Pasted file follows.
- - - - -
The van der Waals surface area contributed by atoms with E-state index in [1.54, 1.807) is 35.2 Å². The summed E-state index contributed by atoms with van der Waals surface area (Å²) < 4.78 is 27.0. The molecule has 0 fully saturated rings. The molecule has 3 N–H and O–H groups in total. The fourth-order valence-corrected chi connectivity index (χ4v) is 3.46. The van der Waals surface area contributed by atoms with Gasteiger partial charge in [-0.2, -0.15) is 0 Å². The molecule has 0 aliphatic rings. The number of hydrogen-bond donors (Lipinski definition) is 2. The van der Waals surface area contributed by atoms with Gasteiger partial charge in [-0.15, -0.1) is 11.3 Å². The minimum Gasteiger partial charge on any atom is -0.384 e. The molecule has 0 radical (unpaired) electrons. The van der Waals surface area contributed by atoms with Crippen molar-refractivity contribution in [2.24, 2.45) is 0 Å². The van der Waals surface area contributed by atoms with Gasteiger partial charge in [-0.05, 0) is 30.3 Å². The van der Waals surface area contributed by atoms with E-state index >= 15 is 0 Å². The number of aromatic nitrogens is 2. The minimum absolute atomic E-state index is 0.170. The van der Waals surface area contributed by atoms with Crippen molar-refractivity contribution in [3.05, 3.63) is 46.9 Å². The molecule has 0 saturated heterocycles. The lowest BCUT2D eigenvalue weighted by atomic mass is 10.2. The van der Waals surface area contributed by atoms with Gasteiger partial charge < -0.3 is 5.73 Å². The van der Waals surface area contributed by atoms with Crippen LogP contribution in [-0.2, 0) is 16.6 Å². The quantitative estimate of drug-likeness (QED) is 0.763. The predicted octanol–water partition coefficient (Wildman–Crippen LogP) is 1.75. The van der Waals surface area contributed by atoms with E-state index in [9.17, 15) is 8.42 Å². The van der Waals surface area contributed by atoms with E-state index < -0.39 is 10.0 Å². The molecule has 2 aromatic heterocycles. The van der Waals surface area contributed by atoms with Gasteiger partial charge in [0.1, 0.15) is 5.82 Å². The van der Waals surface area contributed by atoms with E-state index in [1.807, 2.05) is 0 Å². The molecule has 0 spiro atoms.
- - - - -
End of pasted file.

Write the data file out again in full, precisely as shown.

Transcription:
The van der Waals surface area contributed by atoms with E-state index in [1.54, 1.807) is 35.2 Å². The summed E-state index contributed by atoms with van der Waals surface area (Å²) < 4.78 is 27.0. The molecule has 0 fully saturated rings. The molecule has 3 N–H and O–H groups in total. The fourth-order valence-corrected chi connectivity index (χ4v) is 3.46. The van der Waals surface area contributed by atoms with Gasteiger partial charge in [-0.2, -0.15) is 0 Å². The molecule has 0 aliphatic rings. The number of hydrogen-bond donors (Lipinski definition) is 2. The van der Waals surface area contributed by atoms with Gasteiger partial charge in [-0.15, -0.1) is 11.3 Å². The minimum Gasteiger partial charge on any atom is -0.384 e. The molecule has 0 radical (unpaired) electrons. The van der Waals surface area contributed by atoms with Crippen molar-refractivity contribution in [2.24, 2.45) is 0 Å². The van der Waals surface area contributed by atoms with Gasteiger partial charge in [-0.05, 0) is 30.3 Å². The van der Waals surface area contributed by atoms with E-state index >= 15 is 0 Å². The number of aromatic nitrogens is 2. The minimum absolute atomic E-state index is 0.170. The van der Waals surface area contributed by atoms with Crippen molar-refractivity contribution in [3.05, 3.63) is 46.9 Å². The molecule has 0 saturated heterocycles. The lowest BCUT2D eigenvalue weighted by atomic mass is 10.2. The van der Waals surface area contributed by atoms with Gasteiger partial charge < -0.3 is 5.73 Å². The van der Waals surface area contributed by atoms with Crippen LogP contribution in [-0.2, 0) is 16.6 Å². The quantitative estimate of drug-likeness (QED) is 0.763. The predicted octanol–water partition coefficient (Wildman–Crippen LogP) is 1.75. The van der Waals surface area contributed by atoms with E-state index in [9.17, 15) is 8.42 Å². The van der Waals surface area contributed by atoms with E-state index < -0.39 is 10.0 Å². The molecule has 2 aromatic heterocycles. The van der Waals surface area contributed by atoms with Gasteiger partial charge in [0.1, 0.15) is 5.82 Å². The van der Waals surface area contributed by atoms with E-state index in [1.807, 2.05) is 0 Å². The molecule has 0 spiro atoms.